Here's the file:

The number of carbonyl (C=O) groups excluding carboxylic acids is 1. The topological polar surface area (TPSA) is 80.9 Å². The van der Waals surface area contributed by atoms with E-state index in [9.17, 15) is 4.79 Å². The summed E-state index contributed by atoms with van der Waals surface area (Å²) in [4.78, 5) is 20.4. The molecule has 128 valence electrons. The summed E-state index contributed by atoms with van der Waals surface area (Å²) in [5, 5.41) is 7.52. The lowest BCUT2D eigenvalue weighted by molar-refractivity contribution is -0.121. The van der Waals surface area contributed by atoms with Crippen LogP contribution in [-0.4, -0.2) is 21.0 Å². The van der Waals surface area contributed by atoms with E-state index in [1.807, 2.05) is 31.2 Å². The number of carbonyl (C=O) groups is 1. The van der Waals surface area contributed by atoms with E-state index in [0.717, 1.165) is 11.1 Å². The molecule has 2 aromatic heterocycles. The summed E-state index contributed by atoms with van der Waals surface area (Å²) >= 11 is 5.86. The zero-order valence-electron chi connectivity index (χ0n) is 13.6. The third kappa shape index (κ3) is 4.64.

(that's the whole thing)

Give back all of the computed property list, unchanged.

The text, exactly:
The number of carbonyl (C=O) groups excluding carboxylic acids is 1. The topological polar surface area (TPSA) is 80.9 Å². The van der Waals surface area contributed by atoms with E-state index in [9.17, 15) is 4.79 Å². The summed E-state index contributed by atoms with van der Waals surface area (Å²) in [4.78, 5) is 20.4. The molecule has 128 valence electrons. The summed E-state index contributed by atoms with van der Waals surface area (Å²) in [5, 5.41) is 7.52. The lowest BCUT2D eigenvalue weighted by molar-refractivity contribution is -0.121. The van der Waals surface area contributed by atoms with Crippen LogP contribution in [-0.4, -0.2) is 21.0 Å². The van der Waals surface area contributed by atoms with E-state index in [1.807, 2.05) is 31.2 Å². The number of carbonyl (C=O) groups is 1. The van der Waals surface area contributed by atoms with E-state index in [0.717, 1.165) is 11.1 Å². The molecule has 2 aromatic heterocycles. The summed E-state index contributed by atoms with van der Waals surface area (Å²) >= 11 is 5.86. The zero-order valence-electron chi connectivity index (χ0n) is 13.6. The third kappa shape index (κ3) is 4.64.